Translator Disclaimer
1 August 2010 Ant Mimicry by an Aphid Parasitoid, Lysiphlebus fabarum
Arash Rasekh, J.P. Michaud, Aziz Kharazi-Pakdel, Hossein Allahyari
Author Affiliations +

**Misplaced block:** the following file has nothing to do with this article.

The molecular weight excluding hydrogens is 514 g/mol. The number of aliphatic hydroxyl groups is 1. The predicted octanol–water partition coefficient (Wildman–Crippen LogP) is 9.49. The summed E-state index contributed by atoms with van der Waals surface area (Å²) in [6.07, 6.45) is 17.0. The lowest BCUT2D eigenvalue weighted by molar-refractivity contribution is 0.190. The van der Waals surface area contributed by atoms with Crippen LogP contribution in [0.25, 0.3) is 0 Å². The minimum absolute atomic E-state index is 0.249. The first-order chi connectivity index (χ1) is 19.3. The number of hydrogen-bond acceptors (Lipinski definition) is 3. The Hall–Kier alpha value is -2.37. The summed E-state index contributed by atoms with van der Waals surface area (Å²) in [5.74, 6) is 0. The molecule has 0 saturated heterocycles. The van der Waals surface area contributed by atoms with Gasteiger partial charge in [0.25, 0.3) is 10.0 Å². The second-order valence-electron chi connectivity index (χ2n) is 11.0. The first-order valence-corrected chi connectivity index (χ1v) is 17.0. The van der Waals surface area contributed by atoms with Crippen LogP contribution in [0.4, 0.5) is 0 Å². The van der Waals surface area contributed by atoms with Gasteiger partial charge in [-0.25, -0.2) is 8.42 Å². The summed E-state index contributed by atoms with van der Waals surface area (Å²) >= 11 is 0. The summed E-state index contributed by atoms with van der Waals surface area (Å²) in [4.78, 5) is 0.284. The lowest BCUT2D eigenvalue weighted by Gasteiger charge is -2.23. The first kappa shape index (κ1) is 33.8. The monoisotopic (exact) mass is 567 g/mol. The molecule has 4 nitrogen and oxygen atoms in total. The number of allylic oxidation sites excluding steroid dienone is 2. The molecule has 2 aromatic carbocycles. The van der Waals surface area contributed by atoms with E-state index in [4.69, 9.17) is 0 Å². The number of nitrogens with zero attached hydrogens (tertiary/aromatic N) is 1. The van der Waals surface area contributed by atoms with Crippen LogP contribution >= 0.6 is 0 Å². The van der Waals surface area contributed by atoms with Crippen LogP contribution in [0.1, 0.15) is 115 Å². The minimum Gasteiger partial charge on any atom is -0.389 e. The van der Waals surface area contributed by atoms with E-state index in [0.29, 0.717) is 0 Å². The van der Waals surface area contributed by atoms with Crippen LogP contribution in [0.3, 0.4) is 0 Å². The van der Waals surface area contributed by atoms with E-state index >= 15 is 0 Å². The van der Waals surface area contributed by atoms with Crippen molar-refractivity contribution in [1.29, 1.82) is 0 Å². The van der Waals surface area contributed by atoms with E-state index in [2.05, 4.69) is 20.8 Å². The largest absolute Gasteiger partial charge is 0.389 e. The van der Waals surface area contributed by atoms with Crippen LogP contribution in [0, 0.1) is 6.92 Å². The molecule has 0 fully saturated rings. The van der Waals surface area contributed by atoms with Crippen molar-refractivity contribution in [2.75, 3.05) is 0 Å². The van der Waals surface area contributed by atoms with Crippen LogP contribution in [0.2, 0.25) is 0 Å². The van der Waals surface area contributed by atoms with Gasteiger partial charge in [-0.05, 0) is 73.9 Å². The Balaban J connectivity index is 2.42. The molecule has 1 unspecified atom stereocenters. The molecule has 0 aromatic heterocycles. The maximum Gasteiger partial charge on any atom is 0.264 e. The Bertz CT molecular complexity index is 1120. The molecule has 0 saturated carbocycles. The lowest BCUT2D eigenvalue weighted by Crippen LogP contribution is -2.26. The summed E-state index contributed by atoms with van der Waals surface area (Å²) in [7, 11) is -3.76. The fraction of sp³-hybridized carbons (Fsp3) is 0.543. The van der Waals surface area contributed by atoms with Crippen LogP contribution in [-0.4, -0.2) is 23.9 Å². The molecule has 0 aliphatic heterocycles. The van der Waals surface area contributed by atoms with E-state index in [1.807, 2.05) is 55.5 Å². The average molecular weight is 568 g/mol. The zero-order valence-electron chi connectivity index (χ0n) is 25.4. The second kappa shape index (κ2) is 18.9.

In Iran, Lysiphlebus fabarum (Marshall) (Hymenoptera: Braconidae: Aphidiinae) is a uniparental parasitoid of the black bean aphid, Aphis fabae Scopoli (Hemiptera: Aphididae), that possesses various highly evolved adaptations for foraging within ant-tended aphid colonies. Direct observations and video recordings were used to analyze the behavior of individual females foraging for A. fabae on bean leaf disks in open arenas in the laboratory. Females exploited aphids as hosts and as a source of food, allocating within-patch time as follows: resting - 10.4%, grooming - 8.2%, searching - 11.5%, antennation (host recognition) - 7.5%, antennation (honeydew solicitation mimicking ants) - 31.9%, abdominal bending (attack preparation) 19.7%, probing with the ovipositor (attack) - 10.8%. The mean handling time for each aphid encountered was 2.0 ± 0.5 min. Females encountered an average of 47.4 ± 6.4 aphids per hour, but laid only 1.2 eggs per hour. The ovipositor insertion time for parasitism ranged from 2 sec to longer than a minute, but most insertions did not result in an egg being laid. A. fabae defensive behaviors included kicking, raising and swiveling the body, and attempts to smear the attacker with cornicle secretions, sometimes with lethal results. Food deprivation for 4–6 h prior to testing increased the frequency of ant mimcry by L. fabarum. Females also used ant-like antennation to reduce A. fabae defensive behavior, e.g. the frequency of kicking. L. fabarum attacks primed A. fabae to be more responsive to subsequent honeydew solicitation, such that experienced females improved their feeding success by alternating between the roles of parasitoid and ant mimic. These results reveal the possibility for mutualisms to evolve between L. fabarum and the ant species that tend A. fabae, since L. fabarum receive ant protection for their progeny and may benefit the ants by improving A. fabae responsiveness to honeydew solicitation.